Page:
Is everyone a leader


We believe everyone is a leader and, together, we can co-create a better future. However, we recognise that not everyone agrees with us. Your belief in who is a leader depends on your definition.

If you define the leader in the traditional way as being someone in a senior position then clearly not everyone is a leader. Certainly not everyone has the capability, motivation or desire to work at a senior level in an organisation. Nor is there space. As people develop their careers and work their way up the hierarchy there are fewer and fewer top jobs. So from this perspective clearly not everyone can be a leader.

If you define the leader as being the person with the authority then again not everyone can be a leader. However, it depends on how you define authority. In the traditional sense it means the person with the positional power. However, people can also have authority with their knowledge, skills, expertise, relationships and ideas. This wider definition of authority opens up space for more people to be leaders.

If you define the leader as the person who naturally takes charge then we’re getting into the old debate around leaders being born rather than bred. From this perspective leaders are often seen as those people who are extravert, charismatic, and have strong personal power. However, in his book ‘Good to Great’ Jim Collins presented his research that found that people with the opposite characteristics tended to be the most successful business leaders. Since then there has been a lot of research into charismatic leaders and at best their performance can be described as volatile. It appears that they are just as likely to lead people in the wrong direction as they are to take them the right way. At worst, a lot of the research has identified that charismatic leaders can become destructive to their organisation if they also have tendencies towards being narcissistic and having a desire for personal power.

If you define the leader as being the person who is using their influence for a worthwhile cause, then we are all can be leaders. From this perspective leadership is about using our strengths to serve others and have a positive impact on the world. This definition of leadership creates the space for different to come forward and take the lead when their capabilities can make a positive difference.  As a consequence, leadership becomes distributed across a group and emergences from different individuals depending task being engaged.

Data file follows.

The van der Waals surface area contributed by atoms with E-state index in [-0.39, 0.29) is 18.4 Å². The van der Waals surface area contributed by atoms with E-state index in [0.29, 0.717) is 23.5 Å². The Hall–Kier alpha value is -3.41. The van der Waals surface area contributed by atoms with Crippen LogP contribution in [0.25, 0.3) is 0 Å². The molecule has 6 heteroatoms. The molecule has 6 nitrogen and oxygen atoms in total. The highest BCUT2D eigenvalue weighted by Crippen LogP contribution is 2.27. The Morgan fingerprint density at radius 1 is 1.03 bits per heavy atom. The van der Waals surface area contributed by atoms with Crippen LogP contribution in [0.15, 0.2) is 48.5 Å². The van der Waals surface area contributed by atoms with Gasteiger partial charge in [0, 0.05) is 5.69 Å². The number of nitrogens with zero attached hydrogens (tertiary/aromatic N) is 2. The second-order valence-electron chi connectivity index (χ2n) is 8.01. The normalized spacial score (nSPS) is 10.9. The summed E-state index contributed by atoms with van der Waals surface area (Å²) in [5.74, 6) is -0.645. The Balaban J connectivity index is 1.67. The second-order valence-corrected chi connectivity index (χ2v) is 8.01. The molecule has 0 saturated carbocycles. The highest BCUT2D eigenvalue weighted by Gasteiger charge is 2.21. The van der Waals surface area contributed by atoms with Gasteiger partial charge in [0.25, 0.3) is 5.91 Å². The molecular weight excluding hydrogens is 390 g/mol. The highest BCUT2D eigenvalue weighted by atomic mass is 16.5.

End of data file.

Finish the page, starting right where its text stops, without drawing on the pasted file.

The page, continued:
Distributed and emergent leadership is becoming increasingly important in today’s workplaces as the issues being faced by leaders are too complex for one brain to solve.  As a consequence, a prime role of leaders today is to hold the space necessary for other people co-create the future.  The leaders need to be able foster the physical, social and psychological space that enables other people to bring forward their own leadership.


There is one last definition we need to explore, which is called collective leadership. For example, you may be concerned about the amount plastic in our oceans. Yet, you still may find yourself in the supermarket picking up fruit wrapped in plastic and putting in your basket.  At that point you are providing leadership to the whole of the supply chain that has worked together to put that plastic wrapped fruit in your hand.  You may argue that you are just the end consumer of the supply chain and not the leader.  On the contrary, it is the collective decisions we make as consumers that provides leadership for the organisations that serve us.


This is why we believe everyone is a leader and, together, we can create a better future.


Now you've read our view, we'd like to hear yours.  We invite you to join the Create Seven Facebook Group to share your views and engage in the conversation with other leaders. 


Terry Sexton

Leadership Psychologist

29th September 2017

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